KPMG warns 2012 could be make or break year for tour operators

3rd Jan 2012
KPMG warns 2012 could be make or break year for tour operators

A number of UK travel companies and tour operators will struggle to survive in 2012 unless they radically change their business models and adapt to a fundamentally new market environment, a report from KPMG warns.

The phenomenal rise of low cost carriers, online travel booking and the challenging economic backdrop, combined with fuel and Air Passenger Duty increases could make 2012 one of the most challenging years yet.

Since the beginning of this year 24 ATOL registered tour operators have gone into administration.

The number of tour operator businesses facing ‘critical distress’ is estimated to have risen by 49 per cent in the past year.

Given that the economic cycle in the industry typically leads to cash reserves being at their lowest between November and January, operators find themselves now in the most risky part of the year.

Richard Hathaway, KPMG’s head of travel, leisure and tourism commented: “The traditional high-volume tour operating model based on customers pre-booking flights and accommodation packages well in advance is in long term decline as more and more travellers opt for self-packaging online and niche solutions.

“To survive, operators must ensure that they are flexible and in a position of financial strength.

“Operators who do not adapt their business model to meet the demands of today’s holidaymakers will face increased risks in the next year, including takeover or business failure.”

“There will be increased restructuring as operators adjust their balance sheets to strengthen their position in the face of longer term structural changes in the market and shorter term economic pressures.

“While some traditional tour operators have introduced change and flexibility, or are in the process of doing so, others will face financial discomfort and those with weak balance sheets and poor forward sales will be hit hardest.”

The UK tour operator market, especially for overseas travel, is shrinking, argues KPMG.

After a long period of year on year increases, the total number of overseas holidays taken by UK travellers has seen a 20 per cent decline between 2008 and 2010, and now stands at about 36 million per annum, a level last seen in 1999.

In the same period, the number of package trips, which by contrast had hardly increased over the previous ten years, declined to 14.1 million – comparable levels last seen in the mid-1990s.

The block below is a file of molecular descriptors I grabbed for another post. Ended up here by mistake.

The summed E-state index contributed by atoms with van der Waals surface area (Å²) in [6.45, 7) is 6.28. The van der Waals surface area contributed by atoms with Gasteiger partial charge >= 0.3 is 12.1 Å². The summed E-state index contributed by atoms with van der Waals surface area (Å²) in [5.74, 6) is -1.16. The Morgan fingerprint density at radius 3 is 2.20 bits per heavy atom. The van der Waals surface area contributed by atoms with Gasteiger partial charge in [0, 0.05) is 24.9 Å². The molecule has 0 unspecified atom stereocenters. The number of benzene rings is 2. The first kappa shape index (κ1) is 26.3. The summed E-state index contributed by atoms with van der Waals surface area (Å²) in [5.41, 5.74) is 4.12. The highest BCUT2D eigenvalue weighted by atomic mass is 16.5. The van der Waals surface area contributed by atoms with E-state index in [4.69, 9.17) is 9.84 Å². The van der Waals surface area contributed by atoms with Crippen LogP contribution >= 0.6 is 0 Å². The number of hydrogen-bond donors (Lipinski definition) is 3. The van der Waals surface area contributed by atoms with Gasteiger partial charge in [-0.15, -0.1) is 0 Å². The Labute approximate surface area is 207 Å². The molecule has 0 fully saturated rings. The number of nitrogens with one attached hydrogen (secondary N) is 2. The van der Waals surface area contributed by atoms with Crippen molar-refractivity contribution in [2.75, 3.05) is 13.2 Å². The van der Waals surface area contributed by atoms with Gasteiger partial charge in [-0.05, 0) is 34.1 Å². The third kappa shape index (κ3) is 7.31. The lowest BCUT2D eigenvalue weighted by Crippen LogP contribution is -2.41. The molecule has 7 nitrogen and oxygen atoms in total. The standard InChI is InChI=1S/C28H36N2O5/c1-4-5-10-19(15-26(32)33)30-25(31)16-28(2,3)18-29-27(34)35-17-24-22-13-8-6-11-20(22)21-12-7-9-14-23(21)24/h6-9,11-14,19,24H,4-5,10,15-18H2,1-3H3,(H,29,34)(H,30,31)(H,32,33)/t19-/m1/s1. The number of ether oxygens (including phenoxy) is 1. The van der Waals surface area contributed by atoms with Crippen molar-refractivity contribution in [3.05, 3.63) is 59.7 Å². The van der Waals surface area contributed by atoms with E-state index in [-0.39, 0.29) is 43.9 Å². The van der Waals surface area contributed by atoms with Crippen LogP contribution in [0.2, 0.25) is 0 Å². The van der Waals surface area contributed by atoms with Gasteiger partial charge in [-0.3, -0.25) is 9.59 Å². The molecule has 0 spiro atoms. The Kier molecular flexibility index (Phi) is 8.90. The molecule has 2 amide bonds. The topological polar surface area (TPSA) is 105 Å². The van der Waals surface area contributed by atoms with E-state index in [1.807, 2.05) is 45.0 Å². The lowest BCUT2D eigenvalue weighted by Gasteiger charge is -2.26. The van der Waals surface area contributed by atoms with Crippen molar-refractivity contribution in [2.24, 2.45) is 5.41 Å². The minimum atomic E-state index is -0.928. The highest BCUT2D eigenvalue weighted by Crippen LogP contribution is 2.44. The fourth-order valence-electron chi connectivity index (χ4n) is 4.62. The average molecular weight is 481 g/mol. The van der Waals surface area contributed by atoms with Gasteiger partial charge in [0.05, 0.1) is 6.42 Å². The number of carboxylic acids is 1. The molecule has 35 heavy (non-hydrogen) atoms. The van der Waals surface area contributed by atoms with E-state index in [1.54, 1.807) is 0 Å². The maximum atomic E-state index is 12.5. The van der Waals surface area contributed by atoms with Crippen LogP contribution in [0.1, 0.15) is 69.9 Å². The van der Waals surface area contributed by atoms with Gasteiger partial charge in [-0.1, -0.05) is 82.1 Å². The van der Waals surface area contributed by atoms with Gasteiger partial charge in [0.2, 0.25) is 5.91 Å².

At the same time UK travellers are among the most active when it comes to online booking.

A recent global KPMG report revealed that 74 per cent per cent of consumers in the UK are now more likely to buy flights and vacations online, compared to 61 per cent in the rest of Europe.

KPMG advises operators to ensure that they are looking closely at the underlying economic cycle, changing customer demographics, current business plans and seasonality of cash flow to make sure they have the full picture of risk in their business.

In order to cope with these risks, tour operators should consider doing the following:

  • Ensuring a spread of strong brands in high margin spaces, whether niche or otherwise.
  • Invest in a strong online and mobile channel, exploiting the latest technology.
  • Offer products which are dynamic and adaptable to ever changing customer preferences.
  • Put a significant focus on cost reduction and cash management.
  • Take steps to ensure a healthy and lowly geared balance sheet.

Hathaway added: “Businesses who fail to take appropriate action are likely to have problems in the short to medium term.

“Operators with significant costs tied up in high street retail operations or those focused exclusively in the commoditised end of the market will be more exposed than others to the economic and market uncertainty of the coming years.

“Businesses that still have significant reliance on committing to capacity the year before the sale season will be less able to adapt to unexpected changes in demand, and thus reach breaching covenants or entering financial distress,” he concluded.


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